Jake Blount, center, plays the banjo with Augusta Heritage students.

This summer, Jake Blount ’17 worked at the Augusta Heritage Center, one of the most renowned and successful traditional music and arts education organizations in the nation.

The Center runs five weeks of programming from early July until mid-August. Each week has one or two musical themes, ranging from Irish to Appalachian and more. The very best musicians and artists in the business instruct the students while hosting nightly dances and jams.

Blount served as the social media assistant and box office intern. His job was to formulate and implement a new social media marketing campaign for this summer’s programs, as well as to sell and ship tickets to the dozens of concerts the Center hosted this summer. His internship was supported by Summer Internship Funding 2016, managed by the Career Center.

about Jake Blount ’17

Major: Music

Hometown: Washington, D.C.

High School: Georgetown Day School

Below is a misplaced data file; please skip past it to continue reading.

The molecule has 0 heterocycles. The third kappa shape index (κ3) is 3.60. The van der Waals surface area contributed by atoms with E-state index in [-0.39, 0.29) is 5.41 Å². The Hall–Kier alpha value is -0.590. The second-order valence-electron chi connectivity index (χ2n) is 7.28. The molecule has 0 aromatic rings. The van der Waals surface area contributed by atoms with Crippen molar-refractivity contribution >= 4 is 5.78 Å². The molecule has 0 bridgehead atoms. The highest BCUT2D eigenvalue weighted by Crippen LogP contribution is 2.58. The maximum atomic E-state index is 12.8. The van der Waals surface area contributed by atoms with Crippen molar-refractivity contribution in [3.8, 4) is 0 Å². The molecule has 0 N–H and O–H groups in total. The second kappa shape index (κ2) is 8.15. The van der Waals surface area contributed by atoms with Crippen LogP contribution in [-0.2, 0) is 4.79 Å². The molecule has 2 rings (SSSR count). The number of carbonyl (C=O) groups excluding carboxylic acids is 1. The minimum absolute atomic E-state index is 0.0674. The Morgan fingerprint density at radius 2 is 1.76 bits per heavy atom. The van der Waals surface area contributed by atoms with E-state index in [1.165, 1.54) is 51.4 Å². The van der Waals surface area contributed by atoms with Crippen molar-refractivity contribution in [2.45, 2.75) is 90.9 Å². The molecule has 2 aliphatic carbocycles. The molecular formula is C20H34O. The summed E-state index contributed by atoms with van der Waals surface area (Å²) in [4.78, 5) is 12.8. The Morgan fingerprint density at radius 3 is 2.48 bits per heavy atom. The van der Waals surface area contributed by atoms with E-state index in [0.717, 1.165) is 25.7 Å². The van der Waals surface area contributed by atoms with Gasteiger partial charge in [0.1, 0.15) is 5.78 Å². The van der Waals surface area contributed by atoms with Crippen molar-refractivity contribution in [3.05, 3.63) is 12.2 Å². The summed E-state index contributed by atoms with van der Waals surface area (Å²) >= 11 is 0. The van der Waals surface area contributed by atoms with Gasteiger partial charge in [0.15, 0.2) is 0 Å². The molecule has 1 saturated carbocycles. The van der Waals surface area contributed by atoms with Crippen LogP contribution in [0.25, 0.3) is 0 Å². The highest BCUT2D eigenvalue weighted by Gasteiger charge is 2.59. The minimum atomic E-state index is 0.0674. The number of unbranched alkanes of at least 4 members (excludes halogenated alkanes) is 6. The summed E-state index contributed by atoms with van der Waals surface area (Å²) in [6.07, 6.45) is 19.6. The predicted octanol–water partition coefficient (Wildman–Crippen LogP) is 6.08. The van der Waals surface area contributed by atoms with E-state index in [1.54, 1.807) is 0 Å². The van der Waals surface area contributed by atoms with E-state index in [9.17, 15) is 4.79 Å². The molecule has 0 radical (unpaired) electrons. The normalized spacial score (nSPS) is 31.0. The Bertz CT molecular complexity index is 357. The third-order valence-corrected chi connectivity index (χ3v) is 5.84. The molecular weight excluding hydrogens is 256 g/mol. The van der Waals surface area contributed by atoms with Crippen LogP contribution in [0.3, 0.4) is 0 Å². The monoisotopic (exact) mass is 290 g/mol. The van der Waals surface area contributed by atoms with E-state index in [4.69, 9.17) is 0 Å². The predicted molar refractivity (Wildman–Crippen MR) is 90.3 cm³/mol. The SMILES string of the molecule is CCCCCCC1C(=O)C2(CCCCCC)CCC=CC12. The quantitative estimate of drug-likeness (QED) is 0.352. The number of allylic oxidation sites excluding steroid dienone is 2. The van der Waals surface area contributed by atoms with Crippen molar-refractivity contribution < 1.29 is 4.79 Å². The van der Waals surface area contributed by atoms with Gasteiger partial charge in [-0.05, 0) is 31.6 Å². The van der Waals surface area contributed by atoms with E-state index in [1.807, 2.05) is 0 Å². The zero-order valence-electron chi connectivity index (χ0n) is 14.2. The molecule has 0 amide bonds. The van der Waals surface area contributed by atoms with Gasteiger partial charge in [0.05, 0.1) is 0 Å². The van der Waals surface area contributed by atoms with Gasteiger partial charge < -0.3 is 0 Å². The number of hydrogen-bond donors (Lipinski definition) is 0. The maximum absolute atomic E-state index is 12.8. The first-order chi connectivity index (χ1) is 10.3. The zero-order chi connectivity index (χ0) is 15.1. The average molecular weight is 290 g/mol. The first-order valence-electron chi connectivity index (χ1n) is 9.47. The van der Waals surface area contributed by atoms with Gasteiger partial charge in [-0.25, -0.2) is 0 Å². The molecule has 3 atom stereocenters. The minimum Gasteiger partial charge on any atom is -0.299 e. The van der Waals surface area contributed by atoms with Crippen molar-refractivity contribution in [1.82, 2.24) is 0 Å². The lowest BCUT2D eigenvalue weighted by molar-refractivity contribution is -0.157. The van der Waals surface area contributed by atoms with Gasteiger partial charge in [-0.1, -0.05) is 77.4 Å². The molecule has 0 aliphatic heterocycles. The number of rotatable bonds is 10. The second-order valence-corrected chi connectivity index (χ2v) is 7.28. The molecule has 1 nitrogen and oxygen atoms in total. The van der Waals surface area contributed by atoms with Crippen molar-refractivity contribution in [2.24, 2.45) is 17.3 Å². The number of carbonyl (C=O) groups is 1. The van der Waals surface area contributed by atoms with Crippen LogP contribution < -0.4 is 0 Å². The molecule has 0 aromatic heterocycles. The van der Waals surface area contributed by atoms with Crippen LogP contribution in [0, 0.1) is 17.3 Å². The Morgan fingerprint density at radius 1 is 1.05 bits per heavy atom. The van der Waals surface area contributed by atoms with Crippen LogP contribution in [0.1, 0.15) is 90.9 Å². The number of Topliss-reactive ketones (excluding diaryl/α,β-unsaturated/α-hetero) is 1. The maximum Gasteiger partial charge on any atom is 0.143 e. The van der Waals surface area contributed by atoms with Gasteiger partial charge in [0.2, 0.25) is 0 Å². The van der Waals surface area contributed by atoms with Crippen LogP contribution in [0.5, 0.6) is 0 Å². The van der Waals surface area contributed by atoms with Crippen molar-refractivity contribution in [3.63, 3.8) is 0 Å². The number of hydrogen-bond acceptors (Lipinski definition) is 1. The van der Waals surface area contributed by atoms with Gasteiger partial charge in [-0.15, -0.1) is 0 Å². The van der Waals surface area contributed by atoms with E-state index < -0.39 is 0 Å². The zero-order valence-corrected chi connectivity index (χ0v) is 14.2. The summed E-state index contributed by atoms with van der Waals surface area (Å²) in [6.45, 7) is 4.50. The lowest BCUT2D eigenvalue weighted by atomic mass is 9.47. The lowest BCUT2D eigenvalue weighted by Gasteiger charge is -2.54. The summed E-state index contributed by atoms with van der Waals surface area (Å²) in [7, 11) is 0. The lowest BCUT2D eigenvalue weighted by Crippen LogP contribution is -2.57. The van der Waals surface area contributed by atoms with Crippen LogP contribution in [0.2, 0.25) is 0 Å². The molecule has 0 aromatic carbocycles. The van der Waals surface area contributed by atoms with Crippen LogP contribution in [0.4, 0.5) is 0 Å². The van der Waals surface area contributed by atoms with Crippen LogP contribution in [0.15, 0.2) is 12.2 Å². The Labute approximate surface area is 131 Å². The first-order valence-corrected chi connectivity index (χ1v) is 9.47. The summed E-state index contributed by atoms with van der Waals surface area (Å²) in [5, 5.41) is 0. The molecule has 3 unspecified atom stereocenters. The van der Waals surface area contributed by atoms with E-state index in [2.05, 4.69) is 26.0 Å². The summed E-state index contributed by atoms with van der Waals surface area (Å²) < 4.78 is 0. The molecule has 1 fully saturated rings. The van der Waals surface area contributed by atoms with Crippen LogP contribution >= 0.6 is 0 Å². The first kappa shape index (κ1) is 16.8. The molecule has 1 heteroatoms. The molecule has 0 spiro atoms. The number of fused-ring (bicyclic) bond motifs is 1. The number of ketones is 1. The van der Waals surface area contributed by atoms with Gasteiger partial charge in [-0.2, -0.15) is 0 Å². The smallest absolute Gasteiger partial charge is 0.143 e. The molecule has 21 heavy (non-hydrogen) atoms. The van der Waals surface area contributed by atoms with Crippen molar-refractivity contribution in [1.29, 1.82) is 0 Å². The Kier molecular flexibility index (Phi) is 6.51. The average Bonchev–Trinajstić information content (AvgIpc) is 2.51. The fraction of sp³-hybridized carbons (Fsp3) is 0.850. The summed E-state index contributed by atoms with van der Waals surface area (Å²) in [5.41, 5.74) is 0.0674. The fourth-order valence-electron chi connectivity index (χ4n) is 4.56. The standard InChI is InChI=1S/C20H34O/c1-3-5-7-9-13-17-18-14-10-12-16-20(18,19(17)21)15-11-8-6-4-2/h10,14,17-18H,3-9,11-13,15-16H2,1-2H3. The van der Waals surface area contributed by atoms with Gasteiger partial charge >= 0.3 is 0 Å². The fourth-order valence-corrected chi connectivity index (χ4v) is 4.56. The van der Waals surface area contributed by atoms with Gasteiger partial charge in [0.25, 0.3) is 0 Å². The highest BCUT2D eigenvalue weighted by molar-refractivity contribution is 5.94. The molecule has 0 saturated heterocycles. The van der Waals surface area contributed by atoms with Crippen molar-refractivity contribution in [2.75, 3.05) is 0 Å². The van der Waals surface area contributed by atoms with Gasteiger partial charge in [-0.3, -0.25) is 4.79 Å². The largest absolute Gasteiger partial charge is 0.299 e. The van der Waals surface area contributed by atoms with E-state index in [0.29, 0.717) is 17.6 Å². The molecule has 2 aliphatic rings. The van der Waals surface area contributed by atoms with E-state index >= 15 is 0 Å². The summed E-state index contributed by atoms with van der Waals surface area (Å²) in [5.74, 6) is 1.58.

see more student internship stories

He originally discovered this organization last year during Old-Time Week. “I took classes with the GRAMMY-winning Carolina Chocolate Drops, and I was deeply intrigued by the program’s integrated approach to the subject matter. Rather than just learning tunes, I was taught how to interpret tunes and recognize and embody different musical characteristics of the African-American string band tradition,” Blount recalled. “It was a stimulating experience for me as both an artist and an academic.”

He thus wanted to give back to the organization that inspired him just one year earlier. He explained, “It’s an amazing organization, but its heyday was in the late 80s and early 90s, and we’re working hard to build it back up to its former stature. I approached my duties each day with that in mind: I love this place, and I want it to be the best it can be.”

For Blount, the students are the most valuable part of his experience working there. “I really love being a part of an organization that can bring this much happiness and fun into people’s lives, and give them opportunities to learn more about the arts and music that they love,” he said. “Although I love playing this music, sharing it with people is the part that makes it fun for me.”

While Blount is unsure about his plans for the future, one thing is certain: “Whichever [path] I choose, I expect traditional music will remain at the center of my life. In that sense, Augusta is deeply related to my future plans. I expect that the friends and the experience I gain here will play a major role in what course I chart out for myself in the future.”

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